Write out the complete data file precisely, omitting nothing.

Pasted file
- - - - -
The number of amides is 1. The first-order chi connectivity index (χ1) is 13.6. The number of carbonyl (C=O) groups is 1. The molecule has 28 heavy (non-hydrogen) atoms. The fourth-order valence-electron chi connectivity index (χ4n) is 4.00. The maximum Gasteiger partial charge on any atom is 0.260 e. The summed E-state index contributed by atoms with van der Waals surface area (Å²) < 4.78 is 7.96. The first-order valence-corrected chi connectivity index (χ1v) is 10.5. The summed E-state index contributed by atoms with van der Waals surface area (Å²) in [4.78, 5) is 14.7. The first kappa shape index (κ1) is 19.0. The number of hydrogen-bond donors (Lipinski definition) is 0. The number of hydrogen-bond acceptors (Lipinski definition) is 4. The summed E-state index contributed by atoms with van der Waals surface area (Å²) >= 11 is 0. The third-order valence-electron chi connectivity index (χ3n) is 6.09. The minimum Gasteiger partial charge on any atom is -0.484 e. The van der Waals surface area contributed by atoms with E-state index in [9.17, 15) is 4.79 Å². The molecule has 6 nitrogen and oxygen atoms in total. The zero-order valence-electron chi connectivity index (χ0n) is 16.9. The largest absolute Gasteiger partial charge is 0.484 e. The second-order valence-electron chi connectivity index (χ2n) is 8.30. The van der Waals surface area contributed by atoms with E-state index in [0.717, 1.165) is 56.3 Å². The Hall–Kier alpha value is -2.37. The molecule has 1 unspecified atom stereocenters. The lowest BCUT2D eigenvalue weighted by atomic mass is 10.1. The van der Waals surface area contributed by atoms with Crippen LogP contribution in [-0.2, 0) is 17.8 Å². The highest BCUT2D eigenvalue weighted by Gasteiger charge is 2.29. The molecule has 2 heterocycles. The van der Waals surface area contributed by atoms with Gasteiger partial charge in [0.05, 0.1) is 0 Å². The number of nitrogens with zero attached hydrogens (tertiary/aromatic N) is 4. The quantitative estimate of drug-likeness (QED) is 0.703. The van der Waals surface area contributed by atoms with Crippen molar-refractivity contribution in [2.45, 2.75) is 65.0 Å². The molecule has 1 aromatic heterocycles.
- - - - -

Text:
The number of amides is 1. The first-order chi connectivity index (χ1) is 13.6. The number of carbonyl (C=O) groups is 1. The molecule has 28 heavy (non-hydrogen) atoms. The fourth-order valence-electron chi connectivity index (χ4n) is 4.00. The maximum Gasteiger partial charge on any atom is 0.260 e. The summed E-state index contributed by atoms with van der Waals surface area (Å²) < 4.78 is 7.96. The first-order valence-corrected chi connectivity index (χ1v) is 10.5. The summed E-state index contributed by atoms with van der Waals surface area (Å²) in [4.78, 5) is 14.7. The first kappa shape index (κ1) is 19.0. The number of hydrogen-bond donors (Lipinski definition) is 0. The number of hydrogen-bond acceptors (Lipinski definition) is 4. The summed E-state index contributed by atoms with van der Waals surface area (Å²) >= 11 is 0. The third-order valence-electron chi connectivity index (χ3n) is 6.09. The minimum Gasteiger partial charge on any atom is -0.484 e. The van der Waals surface area contributed by atoms with E-state index in [9.17, 15) is 4.79 Å². The molecule has 6 nitrogen and oxygen atoms in total. The zero-order valence-electron chi connectivity index (χ0n) is 16.9. The largest absolute Gasteiger partial charge is 0.484 e. The second-order valence-electron chi connectivity index (χ2n) is 8.30. The van der Waals surface area contributed by atoms with E-state index in [0.717, 1.165) is 56.3 Å². The Hall–Kier alpha value is -2.37. The molecule has 1 unspecified atom stereocenters. The lowest BCUT2D eigenvalue weighted by atomic mass is 10.1. The van der Waals surface area contributed by atoms with Crippen LogP contribution in [-0.2, 0) is 17.8 Å². The highest BCUT2D eigenvalue weighted by Gasteiger charge is 2.29. The molecule has 2 heterocycles. The van der Waals surface area contributed by atoms with Gasteiger partial charge in [0.05, 0.1) is 0 Å². The number of nitrogens with zero attached hydrogens (tertiary/aromatic N) is 4. The quantitative estimate of drug-likeness (QED) is 0.703. The van der Waals surface area contributed by atoms with Crippen molar-refractivity contribution in [2.45, 2.75) is 65.0 Å². The molecule has 1 aromatic heterocycles.